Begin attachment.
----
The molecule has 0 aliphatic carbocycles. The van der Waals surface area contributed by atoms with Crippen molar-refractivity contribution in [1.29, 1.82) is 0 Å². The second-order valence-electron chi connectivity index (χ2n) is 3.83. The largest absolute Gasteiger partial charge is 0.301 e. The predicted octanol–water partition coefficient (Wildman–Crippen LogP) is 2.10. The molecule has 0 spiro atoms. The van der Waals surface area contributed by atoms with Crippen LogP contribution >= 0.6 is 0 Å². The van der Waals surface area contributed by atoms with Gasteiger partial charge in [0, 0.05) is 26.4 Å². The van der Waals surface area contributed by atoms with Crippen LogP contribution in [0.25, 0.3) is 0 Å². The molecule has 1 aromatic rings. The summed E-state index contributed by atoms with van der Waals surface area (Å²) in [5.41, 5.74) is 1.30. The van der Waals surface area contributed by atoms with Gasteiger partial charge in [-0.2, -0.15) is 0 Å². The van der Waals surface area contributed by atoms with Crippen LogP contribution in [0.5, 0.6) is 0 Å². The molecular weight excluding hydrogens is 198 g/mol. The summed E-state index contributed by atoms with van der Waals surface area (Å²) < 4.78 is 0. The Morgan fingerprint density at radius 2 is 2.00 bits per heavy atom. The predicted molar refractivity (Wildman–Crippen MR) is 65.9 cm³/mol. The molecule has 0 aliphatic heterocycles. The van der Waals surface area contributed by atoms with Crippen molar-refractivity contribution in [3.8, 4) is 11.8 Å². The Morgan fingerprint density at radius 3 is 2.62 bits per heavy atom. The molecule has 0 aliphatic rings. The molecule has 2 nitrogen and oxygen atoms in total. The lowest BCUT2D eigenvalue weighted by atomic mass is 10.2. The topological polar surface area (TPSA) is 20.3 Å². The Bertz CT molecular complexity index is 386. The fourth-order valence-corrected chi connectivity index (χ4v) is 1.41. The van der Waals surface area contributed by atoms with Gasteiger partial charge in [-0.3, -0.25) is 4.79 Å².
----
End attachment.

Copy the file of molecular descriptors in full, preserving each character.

The molecule has 0 aliphatic carbocycles. The van der Waals surface area contributed by atoms with Crippen molar-refractivity contribution in [1.29, 1.82) is 0 Å². The second-order valence-electron chi connectivity index (χ2n) is 3.83. The largest absolute Gasteiger partial charge is 0.301 e. The predicted octanol–water partition coefficient (Wildman–Crippen LogP) is 2.10. The molecule has 0 spiro atoms. The van der Waals surface area contributed by atoms with Crippen LogP contribution >= 0.6 is 0 Å². The van der Waals surface area contributed by atoms with Gasteiger partial charge in [0, 0.05) is 26.4 Å². The van der Waals surface area contributed by atoms with Crippen LogP contribution in [0.25, 0.3) is 0 Å². The molecule has 1 aromatic rings. The summed E-state index contributed by atoms with van der Waals surface area (Å²) in [5.41, 5.74) is 1.30. The van der Waals surface area contributed by atoms with Gasteiger partial charge in [-0.2, -0.15) is 0 Å². The van der Waals surface area contributed by atoms with Crippen LogP contribution in [0.5, 0.6) is 0 Å². The molecular weight excluding hydrogens is 198 g/mol. The summed E-state index contributed by atoms with van der Waals surface area (Å²) < 4.78 is 0. The Morgan fingerprint density at radius 2 is 2.00 bits per heavy atom. The predicted molar refractivity (Wildman–Crippen MR) is 65.9 cm³/mol. The molecule has 0 aliphatic heterocycles. The van der Waals surface area contributed by atoms with Crippen molar-refractivity contribution in [3.8, 4) is 11.8 Å². The Morgan fingerprint density at radius 3 is 2.62 bits per heavy atom. The molecule has 0 aliphatic rings. The molecule has 2 nitrogen and oxygen atoms in total. The lowest BCUT2D eigenvalue weighted by atomic mass is 10.2. The topological polar surface area (TPSA) is 20.3 Å². The Bertz CT molecular complexity index is 386. The fourth-order valence-corrected chi connectivity index (χ4v) is 1.41. The van der Waals surface area contributed by atoms with Gasteiger partial charge in [-0.3, -0.25) is 4.79 Å².